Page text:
This last notion of Ezra Klein’s makes two things clear. First, he’s fixated on using Trillion Dollar Coins or less; and has never thought through the implications of using a $60 T coin, having freaked out over the small-ball TDC proposal. And second, he hasn’t yet figured out that our bond interest rates can only go up if the Federal Reserve raises the Federal Funds Rate which it, and it alone, controls. He still thinks that the bond vigilantes and their “confidence” in US bonds determines our interest rates.

Compromises the independence of the Federal Reserve

That’s true. But, the vaunted independence of the Fed has not served us well over the years. What it has amounted to is that the Fed has not been accountable to the public. Its independence has meant independence from the Treasury and, largely, from Congress. But it has not meant independence from the big banks and Wall Street, which the Fed fails to regulate to any visible extent to protect the economy and the public, and whose interests the Fed has served ahead of the interests of the public at large. I am all for the President ordering the Secretary of the Treasury to use HVPCS, because I think the constraints imposed by that upon the Fed, and also the filling of the public purse to such an extent that it will be clear to people that the US can never run out of the currency it alone has the authority to issue, will make the Congress, the Fed, and the Executive Branch all much more accountable to the wishes of the American people.

Destroying the institutional structure of the financial system

I don’t know about its destroying the institutional structure of the system; but I will point to a few critical impacts I think HVPCS is likely to have. First, as Warren Mosler has pointed out in his characteristically pithy way,

“And all the coin does is shift interest expense from the Treasury to the Fed. . . “

This is Warren’s assessment of the financial system impact. But, second, an HVPCS coin would have a critical impact politically, because as I have pointed out time and again, it would end austerity politics for good, because it would end the debate over the national debt.

Third, it would make Treasury financing operations much more transparent than they are now. “The secrets of the temple” would be much more out in the open. That’s important, because right now the Federal Reserve and the banks escape accountability, since the American people don’t understand their role.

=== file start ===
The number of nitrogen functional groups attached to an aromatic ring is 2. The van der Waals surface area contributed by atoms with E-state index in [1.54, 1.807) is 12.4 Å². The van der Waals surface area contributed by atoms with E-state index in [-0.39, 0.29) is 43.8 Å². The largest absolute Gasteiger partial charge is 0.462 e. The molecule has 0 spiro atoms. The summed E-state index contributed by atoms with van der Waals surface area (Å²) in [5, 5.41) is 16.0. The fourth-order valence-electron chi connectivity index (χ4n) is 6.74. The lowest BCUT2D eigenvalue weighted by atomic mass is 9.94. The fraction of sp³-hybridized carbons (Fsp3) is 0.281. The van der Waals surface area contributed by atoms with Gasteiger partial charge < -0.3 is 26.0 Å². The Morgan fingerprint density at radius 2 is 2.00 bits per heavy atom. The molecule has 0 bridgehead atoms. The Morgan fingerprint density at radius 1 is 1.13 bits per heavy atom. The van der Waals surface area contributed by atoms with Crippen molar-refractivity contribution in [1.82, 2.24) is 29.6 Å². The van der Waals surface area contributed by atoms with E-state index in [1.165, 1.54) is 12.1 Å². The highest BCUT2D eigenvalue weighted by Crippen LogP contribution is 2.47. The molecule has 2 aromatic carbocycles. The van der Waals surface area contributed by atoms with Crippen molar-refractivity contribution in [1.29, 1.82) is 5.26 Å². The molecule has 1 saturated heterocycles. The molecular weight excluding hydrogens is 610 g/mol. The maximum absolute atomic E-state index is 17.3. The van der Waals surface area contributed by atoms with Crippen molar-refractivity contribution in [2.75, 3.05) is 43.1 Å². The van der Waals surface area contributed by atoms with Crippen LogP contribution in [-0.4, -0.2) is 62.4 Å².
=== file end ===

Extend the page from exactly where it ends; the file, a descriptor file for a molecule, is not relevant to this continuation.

Fourth, the Federal Reserve Banks would have to pay IOR to maintain their target Federal Funds Rate. From the viewpoint of the public, that kind of operation would look like the bank savings accounts that people are familiar with. The Fed holds reserves and pays depositors an interest rate. Right now, when the Treasury pays interest on securities, that looks like debt to the public, not like the savings accounts that security accounts are like functionally. So, IOR replacing securities in response to HVPCS would greatly improve the political optics of government financing deficit spending.

And fifth, John Lounsbury makes this important point:

The reason Mosler’s one-liner is so significant is that, once discovered that it is no longer necessary for private banking to create the credit to pay for government appropriations when they exceed tax revenues, the banks have lost their umbilical cord to the federal government. The government will have demonstrated that private banking is not necessary to fund government operations.

A primal fear of private banking: The government might discover that public finance and private finance can be divorced. An entitlement can be ended: the need for government to pay interest to private institutions to finance operations would be no more.

That might well be beginning of the end for today’s institutional structure of the financial system. And I have to confess that after the many banking fiascos of the past 30 years, I can’t view that as a bad thing for either this country, or the rest of the world.

But that’s just me; maybe Ezra Klein has a different opinion?

(Author’s Note: h/t to Jack Foster for proposing a framing document for HVPCS. This is it; but divided into 6 parts for blogging convenience. The rest of the series will continue with objections made to HVPCS and my answers to them.)

(Cross-posted from New Economic Perspectives.)

Framing Platinum Coin Seigniorage: Part Four, Political/Economic Objections

7:46 am in Uncategorized by letsgetitdone